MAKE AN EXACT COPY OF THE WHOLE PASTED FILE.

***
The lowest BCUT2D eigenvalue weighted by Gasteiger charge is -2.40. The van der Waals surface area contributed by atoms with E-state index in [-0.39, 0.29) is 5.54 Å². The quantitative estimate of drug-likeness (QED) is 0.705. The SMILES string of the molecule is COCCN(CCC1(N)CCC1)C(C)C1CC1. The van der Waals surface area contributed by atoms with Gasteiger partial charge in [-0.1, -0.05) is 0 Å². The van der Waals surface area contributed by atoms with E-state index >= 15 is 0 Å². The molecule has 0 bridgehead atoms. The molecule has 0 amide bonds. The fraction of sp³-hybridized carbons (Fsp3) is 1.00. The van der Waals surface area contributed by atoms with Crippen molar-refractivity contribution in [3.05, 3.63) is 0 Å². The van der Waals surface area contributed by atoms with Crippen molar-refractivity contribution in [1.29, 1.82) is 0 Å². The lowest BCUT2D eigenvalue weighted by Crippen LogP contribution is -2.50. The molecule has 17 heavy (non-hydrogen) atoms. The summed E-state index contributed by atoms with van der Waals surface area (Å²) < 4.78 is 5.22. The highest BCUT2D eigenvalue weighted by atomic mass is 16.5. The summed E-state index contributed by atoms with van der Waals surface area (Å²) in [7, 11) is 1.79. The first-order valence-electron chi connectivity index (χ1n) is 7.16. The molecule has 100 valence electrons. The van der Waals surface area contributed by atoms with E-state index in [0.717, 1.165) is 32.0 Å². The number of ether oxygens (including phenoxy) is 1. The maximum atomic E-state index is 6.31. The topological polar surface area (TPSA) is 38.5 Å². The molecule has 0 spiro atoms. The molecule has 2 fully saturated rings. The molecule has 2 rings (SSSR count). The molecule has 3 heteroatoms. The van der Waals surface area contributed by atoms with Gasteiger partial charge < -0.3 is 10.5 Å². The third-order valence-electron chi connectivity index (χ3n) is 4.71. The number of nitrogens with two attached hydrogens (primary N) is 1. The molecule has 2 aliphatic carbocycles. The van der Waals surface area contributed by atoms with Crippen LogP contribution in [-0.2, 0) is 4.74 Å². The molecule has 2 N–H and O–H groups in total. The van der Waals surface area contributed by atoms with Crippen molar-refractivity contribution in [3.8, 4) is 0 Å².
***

The lowest BCUT2D eigenvalue weighted by Gasteiger charge is -2.40. The van der Waals surface area contributed by atoms with E-state index in [-0.39, 0.29) is 5.54 Å². The quantitative estimate of drug-likeness (QED) is 0.705. The SMILES string of the molecule is COCCN(CCC1(N)CCC1)C(C)C1CC1. The van der Waals surface area contributed by atoms with Gasteiger partial charge in [-0.1, -0.05) is 0 Å². The van der Waals surface area contributed by atoms with E-state index >= 15 is 0 Å². The molecule has 0 bridgehead atoms. The molecule has 0 amide bonds. The fraction of sp³-hybridized carbons (Fsp3) is 1.00. The van der Waals surface area contributed by atoms with Crippen molar-refractivity contribution in [3.05, 3.63) is 0 Å². The van der Waals surface area contributed by atoms with Crippen molar-refractivity contribution in [1.29, 1.82) is 0 Å². The lowest BCUT2D eigenvalue weighted by Crippen LogP contribution is -2.50. The molecule has 17 heavy (non-hydrogen) atoms. The summed E-state index contributed by atoms with van der Waals surface area (Å²) < 4.78 is 5.22. The highest BCUT2D eigenvalue weighted by atomic mass is 16.5. The summed E-state index contributed by atoms with van der Waals surface area (Å²) in [7, 11) is 1.79. The first-order valence-electron chi connectivity index (χ1n) is 7.16. The molecule has 100 valence electrons. The van der Waals surface area contributed by atoms with E-state index in [0.717, 1.165) is 32.0 Å². The number of ether oxygens (including phenoxy) is 1. The maximum atomic E-state index is 6.31. The topological polar surface area (TPSA) is 38.5 Å². The molecule has 0 spiro atoms. The molecule has 2 fully saturated rings. The molecule has 2 rings (SSSR count). The molecule has 3 heteroatoms. The van der Waals surface area contributed by atoms with Gasteiger partial charge < -0.3 is 10.5 Å². The third-order valence-electron chi connectivity index (χ3n) is 4.71. The number of nitrogens with two attached hydrogens (primary N) is 1. The molecule has 2 aliphatic carbocycles. The van der Waals surface area contributed by atoms with Crippen LogP contribution in [-0.2, 0) is 4.74 Å². The molecule has 2 N–H and O–H groups in total. The van der Waals surface area contributed by atoms with Crippen molar-refractivity contribution in [3.8, 4) is 0 Å².